Refugees just ordinary people fleeing extraordinary circumstances

 A disused warehouse in Belgrade is being inhabited by men and boys who do want to register in the refugee official camps

When you think of a refugee do you picture a doctor, dentist, university lecturer, car mechanic, supermarket owner, hairdresser, dress maker or even a Hugo Boss store manager?

If you take a walk around the refugee camps of Europe, take time to hear the stories of displaced people from Iraq, Iran, Syria and Afghanistan that's exactly the type of people you will find and more.

During a visit to Serbia's refugee camps earlier this year with Christian Aid I met all of the above, but regardless of profession or social status in their country of original they were all seeking the same thing, safety for their family and education for their children.

To be able to go to school and university, to be free from religious persecution and to sleep at night without fear of bombs and chemical weapons.

Most sold their homes and worldly possessions to pay ruthless traffickers to get them to Europe. But with the borders now closed thousands are trapped, separated from loved ones with no idea when they might get word on their asylum application.

In Belgrade 'The Barracks' situated behind the train station in the city has became an unofficial camp, home to around 800 young men and boys.

 Daily life in the barracks in Belgrade

The conditions are hellish, rat invested, freezing in the winter. The men burn old railway sleepers to keep warm. Diesel has saturated the wood making it toxic leaving most of them suffering from respiratory illnesses.

Graffiti on the wall of the barracks reads, "No one leaves home unless home is the mouth of a shark'.

The Serbians want the men to register in official camps, but most are waiting it out until the weather breaks to make their way to the border and attempt to illegally cross.

 A disused warehouse in Belgrade is being inhabited by men and boys who do want to register in the refugee official camps

Those from Pakistan know they are unlikely to be granted refugee status and so prefer to stay under the radar.

But for families with small children, this is not an option. They must find food and shelter in official camps.

There are 17 refugee camps dotted across Serbia, in a country with memories of the Balkan wars still fresh. The Serbians treat those fleeing violence with a compassion not found in many of the neighbouring countries.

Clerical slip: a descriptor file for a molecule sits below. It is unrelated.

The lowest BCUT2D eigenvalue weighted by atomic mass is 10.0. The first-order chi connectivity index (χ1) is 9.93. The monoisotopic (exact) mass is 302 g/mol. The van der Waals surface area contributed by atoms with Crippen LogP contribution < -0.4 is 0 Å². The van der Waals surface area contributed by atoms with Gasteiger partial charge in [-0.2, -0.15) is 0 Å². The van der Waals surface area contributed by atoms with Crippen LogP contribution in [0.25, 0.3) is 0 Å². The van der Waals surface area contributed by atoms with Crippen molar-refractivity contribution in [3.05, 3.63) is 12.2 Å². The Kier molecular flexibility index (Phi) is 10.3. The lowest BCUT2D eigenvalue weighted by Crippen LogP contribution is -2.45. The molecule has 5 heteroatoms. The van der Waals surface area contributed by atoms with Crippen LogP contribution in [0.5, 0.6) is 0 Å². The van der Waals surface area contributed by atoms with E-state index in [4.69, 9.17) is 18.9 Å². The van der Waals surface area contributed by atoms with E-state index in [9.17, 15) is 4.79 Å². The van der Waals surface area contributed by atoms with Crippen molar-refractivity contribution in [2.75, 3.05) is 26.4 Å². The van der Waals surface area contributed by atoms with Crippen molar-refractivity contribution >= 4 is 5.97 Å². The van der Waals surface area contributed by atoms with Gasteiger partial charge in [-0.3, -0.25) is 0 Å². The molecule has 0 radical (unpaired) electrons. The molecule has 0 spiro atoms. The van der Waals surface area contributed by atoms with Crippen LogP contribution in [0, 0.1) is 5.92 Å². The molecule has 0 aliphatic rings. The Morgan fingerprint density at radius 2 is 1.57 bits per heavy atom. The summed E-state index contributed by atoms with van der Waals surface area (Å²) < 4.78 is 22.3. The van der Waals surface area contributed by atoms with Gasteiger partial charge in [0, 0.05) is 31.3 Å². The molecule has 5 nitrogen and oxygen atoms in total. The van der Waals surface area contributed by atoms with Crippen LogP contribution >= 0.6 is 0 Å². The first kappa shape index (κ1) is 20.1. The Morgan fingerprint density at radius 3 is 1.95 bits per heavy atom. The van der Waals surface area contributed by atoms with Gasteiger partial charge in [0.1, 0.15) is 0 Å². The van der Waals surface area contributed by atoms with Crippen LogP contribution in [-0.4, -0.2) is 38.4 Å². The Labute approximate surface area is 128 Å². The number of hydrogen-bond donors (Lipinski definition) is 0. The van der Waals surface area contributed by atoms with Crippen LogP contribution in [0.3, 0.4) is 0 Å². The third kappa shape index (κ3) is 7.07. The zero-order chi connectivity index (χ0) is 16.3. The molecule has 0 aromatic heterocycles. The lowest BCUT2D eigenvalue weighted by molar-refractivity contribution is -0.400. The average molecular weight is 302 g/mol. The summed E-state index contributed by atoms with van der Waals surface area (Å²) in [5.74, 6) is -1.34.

Christian Aid has been working on the ground with Serbian charity Philanthropy, to provide practical help.

Laundry rooms and new kitchens to help with the basic needs of the families staying in clean but cramped conditions.

 Food distribution in Presevo refugee camp

Khalid Mortazazada, fled Iran with his young family to escape religious persecution. His father was a politician but had worked with a party who opposed the current regime, leaving the entire family under threat of assassination.

A teacher he at first moved to Iraq, but after explosions close to the house he was living fled yet again in fear of his young family's life.

With his wife Awat who is Iraqi, his seven year-old son and four year-old daughter he tells me he would ideally like to go back to his home in Iran but knows that's not an option.

When I met him in a camp in Bujanovac, he was a year into his refugee journey, living in one room in the converted former factory with his family.

Khalid Mortazazada, an Iranian Kurd, and his wife Awat, an Iraqi kurd, are living in Bujanovac refugee camp

His brother has been granted full asylum in London and is working in the city. "I don't want to go to the UK or Germany illegally, but accepted as a refugee. My children need to go to school and I want to work", he says.

He tells us of the problems his family faced in Turkey and Bulgaria where refugees are less than welcome.

They were robbed by bandits who stripped them naked, put guns to their heads and left them standing in an isolated road in the dead of night.

"The kiddies were crying and shaking. I thought we would die".

They were rescued by other refugees and continued on their journey, landing in Serbia just before the borders were closed.

"Serbians are good people, they gave us clothes and food. We had nothing left," he says.

He is was one of the few of the people I spoke to who wanted to come to the United Kingdom. Most speak of a new life in Germany, I couldn't find a single person who had even heard of Northern Ireland.

"We are all equal here, no one is better or worse. We are all refugees, we all need a home, write about my family, tell people what is happening, tell them we are good people, tell them we need their help", he said.

You could help to change the lives of refugees fleeing conflict and crisis this Christian Aid Week by donating online at calling 08080 006 006, or texting ‘GIVE’ to 70040 to give £5.

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